prehension than mpst of her companions. She usually
repeated her tasks correctly, but was seldom able to
make answers to questions for which she was not pre-
viously prepared with replies-a kind of extemporary
examination in which some of the children excelled.
Her countenance was not engaging, her eye discovered
no remarkable liveliess. She read tolerably well, took
pains, and improved in it.
Mildness and quietness marked her general demean-
our. She was very constant in her attendance on public
worship at the church, as well as on my Saturday in-
struction at home. .But, generally speaking, sho was
little noticed, except for her regular and orderly con-
duct. Had I then been asked, of which of my young
scholars I had formed the most favourable opinion, poor
Jane might probably have been omitted in the list.
How little do we oftentimes know what God is doing
in other people's hearts What poor calculators and
judges we frequently prove, till he opens our eyes "His
thoughts are not our thoughts; neither are our ways his
ways."
Once indeed, during the latter part of that year, I was
struck with her ready attention to -my wishes. I had,
agreeably to the plan above mentioned, sent her into the
church-yard to commit to memory an epitaph which I
admired. On her return, she told me, that, in addition
to what I had desired, she had also learned another,
which was inscribed on an adjoining stone; adding, that
she thought it a very pretty one.
I thought so too, and perhaps my readers will be of
the same opinion. Little Jane, though dead, yet shall
speak. While I transcribe the lines, I can powerfully
imagine that I hear her voice repeating them.






EPITAIPH ON MRS. A. B.
Forgive, blest shade, the tributary tear,
-That mourns thy exit from a world like this:
Forgive the wish that would have kept thee here,
And stay'd thy progress to the seats of bliss.
No more confin'd to grov'ling scenes of night,
No more a tenant pent in mortal clay,
Now should we rather hail thy glorious flight,
And trace thy journey to the realms of day.
The above was her appointed task; and the other,
which she voluntarily learned and spoke of with plea-
sure, is this:
EPITAPH ON MR. B.
On the Stone adjoining.
It must be so-Our father Adam'sTfall,
And disobedience, brought this lot on all.
All die in him-But hopeless should we be,
Blest revelation! were it not for thee.
Hail, glorious gospel! heavenly light, whereby
We live with comfort, and with comfort die;
And view beyond this gloomy scene, the tomb,
A life of endless happiness to come.
I afterwards discovered that the sentiment expressed
in the latter epitaph had much affected her. But at the
period of this little incident, I knew nothing of her
mind. I had comparatively overlooked her. I have often
been sorry for it since. Conscience seemed to rebuke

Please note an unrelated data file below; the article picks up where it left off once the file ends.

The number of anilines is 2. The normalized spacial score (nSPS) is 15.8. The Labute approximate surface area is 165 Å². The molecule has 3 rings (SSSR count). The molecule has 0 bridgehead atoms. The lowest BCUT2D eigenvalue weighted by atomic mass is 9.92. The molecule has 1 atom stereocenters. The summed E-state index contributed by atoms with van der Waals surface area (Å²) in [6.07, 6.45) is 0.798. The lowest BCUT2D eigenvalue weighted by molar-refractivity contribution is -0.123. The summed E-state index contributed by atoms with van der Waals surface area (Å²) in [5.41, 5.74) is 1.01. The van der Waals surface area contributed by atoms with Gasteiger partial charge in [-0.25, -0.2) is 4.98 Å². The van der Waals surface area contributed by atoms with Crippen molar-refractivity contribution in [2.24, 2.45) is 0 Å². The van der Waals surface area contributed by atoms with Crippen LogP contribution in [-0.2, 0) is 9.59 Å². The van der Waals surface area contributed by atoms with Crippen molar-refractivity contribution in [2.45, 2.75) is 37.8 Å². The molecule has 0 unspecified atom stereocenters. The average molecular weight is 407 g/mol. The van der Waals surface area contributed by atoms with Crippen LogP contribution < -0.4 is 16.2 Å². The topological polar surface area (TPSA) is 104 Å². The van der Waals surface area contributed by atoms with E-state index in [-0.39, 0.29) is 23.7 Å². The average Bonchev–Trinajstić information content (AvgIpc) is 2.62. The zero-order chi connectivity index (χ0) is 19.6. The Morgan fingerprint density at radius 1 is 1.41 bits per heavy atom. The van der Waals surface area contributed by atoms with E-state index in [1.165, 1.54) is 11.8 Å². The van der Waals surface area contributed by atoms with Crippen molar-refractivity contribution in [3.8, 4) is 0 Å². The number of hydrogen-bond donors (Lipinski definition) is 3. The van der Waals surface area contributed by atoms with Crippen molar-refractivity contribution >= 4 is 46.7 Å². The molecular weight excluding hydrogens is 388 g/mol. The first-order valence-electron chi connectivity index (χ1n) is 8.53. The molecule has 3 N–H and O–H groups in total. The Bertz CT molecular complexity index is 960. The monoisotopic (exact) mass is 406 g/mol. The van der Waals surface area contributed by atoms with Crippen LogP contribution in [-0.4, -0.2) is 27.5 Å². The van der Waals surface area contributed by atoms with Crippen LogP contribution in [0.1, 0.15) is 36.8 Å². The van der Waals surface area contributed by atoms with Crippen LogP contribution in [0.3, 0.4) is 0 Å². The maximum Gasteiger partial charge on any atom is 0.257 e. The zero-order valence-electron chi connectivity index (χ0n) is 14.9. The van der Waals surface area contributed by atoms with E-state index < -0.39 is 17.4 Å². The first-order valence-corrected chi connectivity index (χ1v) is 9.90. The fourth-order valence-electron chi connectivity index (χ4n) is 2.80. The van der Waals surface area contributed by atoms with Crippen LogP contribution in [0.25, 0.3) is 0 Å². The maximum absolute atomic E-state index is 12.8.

me, when I afterwards discovered what the Lord had
been doing for her soul. I seemed to have neglected her;
yet it was not done designedly. She was unknown to us
all; except that, as I since found out, her regularity, and
abstinence from the sins and follies of her young equals
in age and station, brought upon her many taunts and
jeers from others, which she bore very meekly. But at
that time I knew it not.
It was about fifteen months from the first period of
her attendance on my Saturday school, when I missed
her from her customary place. Two or three weeks had
gone by, without my making any particular inquiry re-
specting her. I was at length informed that she was not
well. But, apprehending no peculiar cause for alarm,
nearly two months passed away without any farther men-
tion of her name being made.
At length a poor old woman in the village, of whose








religious disposition I had formed a good opinion, came
and said to me, "Sir, have not you missed Jane S-
at your house on Saturday afternoons?"
"Yes," I replied; "I believe she is not well."
Nor ever will be, I fear," said the woman.
"What! do you apprehend any danger in the case?"
"' Sir, she is very poorly indeed, and I think is in a
decline. She wants to see you, sir, but is afraid you
would not cornm to see such a poor young child as she
is."
"Not go where poverty and sickness may call me?
how can she imagine so? At which house does she live?"
Sir, it is a poor place, and she is ashamed to ask you
to come there. Her neighbours are noisy, wicked peo-
ple. They all make game at poor Jane, because she
reads her Bible so much."
Do not tell me about poor places and wicked people;
that is the very situation where a minister of the gospel
is called to do the most good. I shall go to see her; you
may let her know my intention."
"I will, sir; I go on most days to speak to her, and it
does one's heart good to hear her talk."